Spanish matador gored to death in bullfight live on TV.

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Spanish matador gored to death in bullfight live on TV.

LINK TO VIDEO: http://ind.pn/29stalv

A well-known matador has been killed during a bullfight in eastern Spain, the first such incident to occur in the country this century.

The fight was taking place at the festival Feria del Angel in Teruel, during an event which was being shown live on TV.

Professional bullfighter Victor Barrio, 29, was killed by a bull which flipped him over with a horn, then continued to gore and push him along the ground.

Bystanders immediately rushed to help but Mr Barrio had already sustained severe injuries. Doctors were unable to save him and he died in hospital.

The festival was suspended after the incident, which was broadcast live on Spanish television.

The bull was called Maños, according to El Mundo, and weighed 529 kilos.

Televison footage of the event showed Maños with several spears already hanging from his back.

Tributes poured in from Spain, with politician Cristina Cifuentes writing:  ‘”All my love to your family and friends”.

However, others were more critical of Mr Barrio.

Bullfighting is a controversial sport but deaths of Matadors are rare. The last to die in Spain was Jose Cubero in 1985.

Source: http://ind.pn/29stalv

Iraq bombing in Baghdad death toll rises to 250.

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Iraq bombing in Baghdad death toll rises to 250.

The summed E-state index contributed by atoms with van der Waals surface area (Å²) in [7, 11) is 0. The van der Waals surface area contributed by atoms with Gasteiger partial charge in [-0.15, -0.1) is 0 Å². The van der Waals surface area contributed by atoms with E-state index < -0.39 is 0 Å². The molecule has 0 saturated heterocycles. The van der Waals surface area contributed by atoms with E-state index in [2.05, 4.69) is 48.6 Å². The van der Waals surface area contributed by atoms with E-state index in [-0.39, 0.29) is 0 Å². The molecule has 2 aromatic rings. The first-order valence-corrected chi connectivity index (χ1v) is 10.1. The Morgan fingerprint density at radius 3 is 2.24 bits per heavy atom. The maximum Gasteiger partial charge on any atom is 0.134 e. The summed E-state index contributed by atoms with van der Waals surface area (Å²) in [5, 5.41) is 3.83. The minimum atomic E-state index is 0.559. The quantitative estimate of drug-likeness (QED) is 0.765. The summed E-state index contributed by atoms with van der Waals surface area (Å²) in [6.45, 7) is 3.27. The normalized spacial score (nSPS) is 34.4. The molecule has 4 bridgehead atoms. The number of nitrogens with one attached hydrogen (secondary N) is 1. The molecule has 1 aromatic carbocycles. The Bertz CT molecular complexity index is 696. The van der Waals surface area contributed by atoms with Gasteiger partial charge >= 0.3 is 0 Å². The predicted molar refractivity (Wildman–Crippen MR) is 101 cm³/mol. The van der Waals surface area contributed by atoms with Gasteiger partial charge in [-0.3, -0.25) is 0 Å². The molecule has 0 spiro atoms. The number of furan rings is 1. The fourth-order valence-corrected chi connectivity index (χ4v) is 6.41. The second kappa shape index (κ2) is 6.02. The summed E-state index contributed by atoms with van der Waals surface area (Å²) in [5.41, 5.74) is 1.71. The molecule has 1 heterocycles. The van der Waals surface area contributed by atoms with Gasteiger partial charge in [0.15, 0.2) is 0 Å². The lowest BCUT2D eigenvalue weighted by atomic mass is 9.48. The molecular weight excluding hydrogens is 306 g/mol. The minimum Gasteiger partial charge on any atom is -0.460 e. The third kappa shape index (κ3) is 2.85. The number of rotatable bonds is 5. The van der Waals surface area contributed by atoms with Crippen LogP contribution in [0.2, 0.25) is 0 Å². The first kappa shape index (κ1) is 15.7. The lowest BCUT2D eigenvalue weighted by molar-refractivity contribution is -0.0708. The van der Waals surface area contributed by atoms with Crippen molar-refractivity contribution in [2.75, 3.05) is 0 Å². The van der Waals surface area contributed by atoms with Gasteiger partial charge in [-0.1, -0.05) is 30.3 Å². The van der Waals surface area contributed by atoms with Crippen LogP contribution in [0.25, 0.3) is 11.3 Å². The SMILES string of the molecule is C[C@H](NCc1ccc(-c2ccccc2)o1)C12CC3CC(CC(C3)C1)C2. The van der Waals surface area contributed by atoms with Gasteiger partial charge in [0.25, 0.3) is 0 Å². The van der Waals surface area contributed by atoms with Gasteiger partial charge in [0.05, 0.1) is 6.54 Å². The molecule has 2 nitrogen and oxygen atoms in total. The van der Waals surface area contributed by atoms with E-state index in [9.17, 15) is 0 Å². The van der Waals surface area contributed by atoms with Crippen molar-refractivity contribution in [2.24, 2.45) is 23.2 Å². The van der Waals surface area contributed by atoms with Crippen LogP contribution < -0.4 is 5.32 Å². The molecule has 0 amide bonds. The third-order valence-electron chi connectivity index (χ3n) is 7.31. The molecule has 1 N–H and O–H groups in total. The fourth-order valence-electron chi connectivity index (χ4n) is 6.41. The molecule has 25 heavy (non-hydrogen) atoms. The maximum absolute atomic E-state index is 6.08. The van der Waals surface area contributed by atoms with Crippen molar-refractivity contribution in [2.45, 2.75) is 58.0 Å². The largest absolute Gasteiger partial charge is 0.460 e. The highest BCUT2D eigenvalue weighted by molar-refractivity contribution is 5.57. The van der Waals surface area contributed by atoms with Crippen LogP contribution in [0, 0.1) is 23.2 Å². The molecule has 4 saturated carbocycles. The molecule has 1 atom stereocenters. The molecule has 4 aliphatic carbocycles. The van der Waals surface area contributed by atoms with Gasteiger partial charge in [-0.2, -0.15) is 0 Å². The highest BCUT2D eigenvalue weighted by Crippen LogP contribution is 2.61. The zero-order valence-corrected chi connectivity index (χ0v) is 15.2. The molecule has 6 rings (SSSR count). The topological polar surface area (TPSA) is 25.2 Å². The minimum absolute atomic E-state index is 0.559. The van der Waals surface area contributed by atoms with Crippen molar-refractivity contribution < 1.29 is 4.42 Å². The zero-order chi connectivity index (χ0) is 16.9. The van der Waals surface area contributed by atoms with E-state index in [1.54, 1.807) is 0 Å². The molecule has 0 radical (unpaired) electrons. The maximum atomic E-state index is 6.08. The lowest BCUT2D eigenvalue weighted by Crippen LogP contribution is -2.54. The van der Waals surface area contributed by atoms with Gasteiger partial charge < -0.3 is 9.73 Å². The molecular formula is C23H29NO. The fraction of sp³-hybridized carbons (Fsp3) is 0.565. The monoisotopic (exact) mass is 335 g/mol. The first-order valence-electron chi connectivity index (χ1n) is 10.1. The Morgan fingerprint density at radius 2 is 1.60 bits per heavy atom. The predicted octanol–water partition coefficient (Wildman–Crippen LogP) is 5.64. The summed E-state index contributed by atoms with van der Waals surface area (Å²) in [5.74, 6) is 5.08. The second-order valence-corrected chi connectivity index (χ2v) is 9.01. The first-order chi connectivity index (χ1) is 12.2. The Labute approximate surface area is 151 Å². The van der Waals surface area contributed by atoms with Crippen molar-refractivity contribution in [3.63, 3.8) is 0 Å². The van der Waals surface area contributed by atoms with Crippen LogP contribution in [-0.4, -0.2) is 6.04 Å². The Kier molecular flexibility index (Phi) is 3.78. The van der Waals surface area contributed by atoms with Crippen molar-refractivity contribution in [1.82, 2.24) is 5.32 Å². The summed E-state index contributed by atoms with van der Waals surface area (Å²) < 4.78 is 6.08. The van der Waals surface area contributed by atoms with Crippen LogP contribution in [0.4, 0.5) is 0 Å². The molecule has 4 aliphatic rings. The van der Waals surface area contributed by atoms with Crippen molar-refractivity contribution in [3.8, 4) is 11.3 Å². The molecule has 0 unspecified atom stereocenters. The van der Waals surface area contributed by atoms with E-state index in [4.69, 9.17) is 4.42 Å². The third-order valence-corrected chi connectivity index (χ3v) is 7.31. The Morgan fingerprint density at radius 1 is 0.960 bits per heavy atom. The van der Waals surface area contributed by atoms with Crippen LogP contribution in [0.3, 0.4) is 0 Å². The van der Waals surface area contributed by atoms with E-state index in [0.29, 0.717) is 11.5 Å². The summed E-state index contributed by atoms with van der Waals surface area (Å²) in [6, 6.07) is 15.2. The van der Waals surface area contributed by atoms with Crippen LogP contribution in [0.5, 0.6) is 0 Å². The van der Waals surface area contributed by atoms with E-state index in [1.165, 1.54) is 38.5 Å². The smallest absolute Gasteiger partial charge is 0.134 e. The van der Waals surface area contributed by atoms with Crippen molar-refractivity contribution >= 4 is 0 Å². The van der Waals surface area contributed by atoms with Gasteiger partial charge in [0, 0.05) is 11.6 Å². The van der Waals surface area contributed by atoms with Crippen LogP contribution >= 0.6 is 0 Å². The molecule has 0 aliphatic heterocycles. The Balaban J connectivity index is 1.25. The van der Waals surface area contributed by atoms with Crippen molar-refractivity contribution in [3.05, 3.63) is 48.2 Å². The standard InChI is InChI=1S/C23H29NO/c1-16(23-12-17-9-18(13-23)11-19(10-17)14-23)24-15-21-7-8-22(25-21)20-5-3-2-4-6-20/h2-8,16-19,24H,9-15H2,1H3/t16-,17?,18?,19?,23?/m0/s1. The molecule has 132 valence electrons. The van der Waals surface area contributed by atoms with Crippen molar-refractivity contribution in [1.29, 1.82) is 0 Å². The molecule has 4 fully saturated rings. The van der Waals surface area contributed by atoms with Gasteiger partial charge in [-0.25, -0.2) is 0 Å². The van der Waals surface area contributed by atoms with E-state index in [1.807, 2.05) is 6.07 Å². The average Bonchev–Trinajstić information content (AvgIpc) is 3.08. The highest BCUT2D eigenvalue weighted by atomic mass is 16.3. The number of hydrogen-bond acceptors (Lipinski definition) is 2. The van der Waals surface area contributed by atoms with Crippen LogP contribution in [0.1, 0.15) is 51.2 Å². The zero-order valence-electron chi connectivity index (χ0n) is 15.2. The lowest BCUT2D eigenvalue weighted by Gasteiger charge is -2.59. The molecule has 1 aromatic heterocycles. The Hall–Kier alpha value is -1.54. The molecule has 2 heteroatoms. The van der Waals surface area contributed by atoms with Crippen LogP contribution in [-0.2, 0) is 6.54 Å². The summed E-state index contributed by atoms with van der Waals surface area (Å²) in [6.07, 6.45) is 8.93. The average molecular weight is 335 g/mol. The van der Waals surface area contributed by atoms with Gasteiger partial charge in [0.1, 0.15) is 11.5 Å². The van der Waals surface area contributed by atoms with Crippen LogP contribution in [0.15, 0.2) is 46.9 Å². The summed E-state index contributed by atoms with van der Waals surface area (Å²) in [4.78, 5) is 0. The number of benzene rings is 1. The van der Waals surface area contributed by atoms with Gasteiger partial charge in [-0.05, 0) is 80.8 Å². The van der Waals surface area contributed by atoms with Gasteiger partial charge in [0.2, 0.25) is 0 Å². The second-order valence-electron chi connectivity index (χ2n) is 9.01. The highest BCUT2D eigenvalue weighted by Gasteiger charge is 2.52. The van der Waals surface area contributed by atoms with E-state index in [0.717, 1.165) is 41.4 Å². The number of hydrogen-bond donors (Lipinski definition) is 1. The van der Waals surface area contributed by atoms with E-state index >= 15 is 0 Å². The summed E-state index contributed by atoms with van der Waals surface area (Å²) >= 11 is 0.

A lorry packed with explosives blew up on a crowded shopping street, which was packed with families out socialising after they had broken their fast during the Muslim holy month of Ramadan. Many of those killed were women and children.

A massive suicide bombing in central Baghdad has now become the deadliest attack in Iraq since the 2003 US-led invasion, with the death toll reaching 250, according to the health ministry. The Islamic State of Iraq and the Levant (ISIL, also known as ISIS) claimed responsibility for the devastating blast, which went off early on Sunday in Karada, a predominantly Shia neighbourhood.

Ghabban called on the government to hand over responsibility for the security of the country’s cities to the interior ministry and described the hundreds of checkpoints dotted around the capital as “absolutely useless”.

People search for their relatives at the Karada site hit by the bomb attack [Ahmed Saad/Reuters]

He said the explosives-rigged lorry came from Diyala province north of Baghdad, meaning it most likely successfully navigated multiple security checkpoints on the way into the Iraqi capital.

Responsibility for security in Baghdad is divided between the army, federal and local police. The interior ministry is in charge of the police.

Ghabban handed authority to his deputy, until Prime Minister Haider al-Abadi makes a decision on who will replace him. Abadi’s office made no immediate comment.

Many Iraqis blame their political leadership for lapses in security in Baghdad that have allowed large amounts of explosives to be transported past checkpoints and into neighbourhoods packed with civilians.

A group of protesters marched on Sunday from Karada to Abadi’s home to show their anger over what they described as repeated security failings.

Source: http://bit.ly/29NYVG2

New documentary exposes the horror of life in Saudi Arabia.

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New documentary exposes the horror of life in Saudi Arabia.

Five bodies hang from a pole suspended between two cranes, a public display which serves as a reminder to those who might contemplate a life of crime.

They belonged to a gang of five robbers, all of whom were publicly beheaded before their corpses were hoisted high in the air, where they remained for days.

The gruesome sight is one scene in a shocking documentary to be aired this week which sheds light on life in Saudi Arabia, one of the world’s bloodiest and most secretive countries.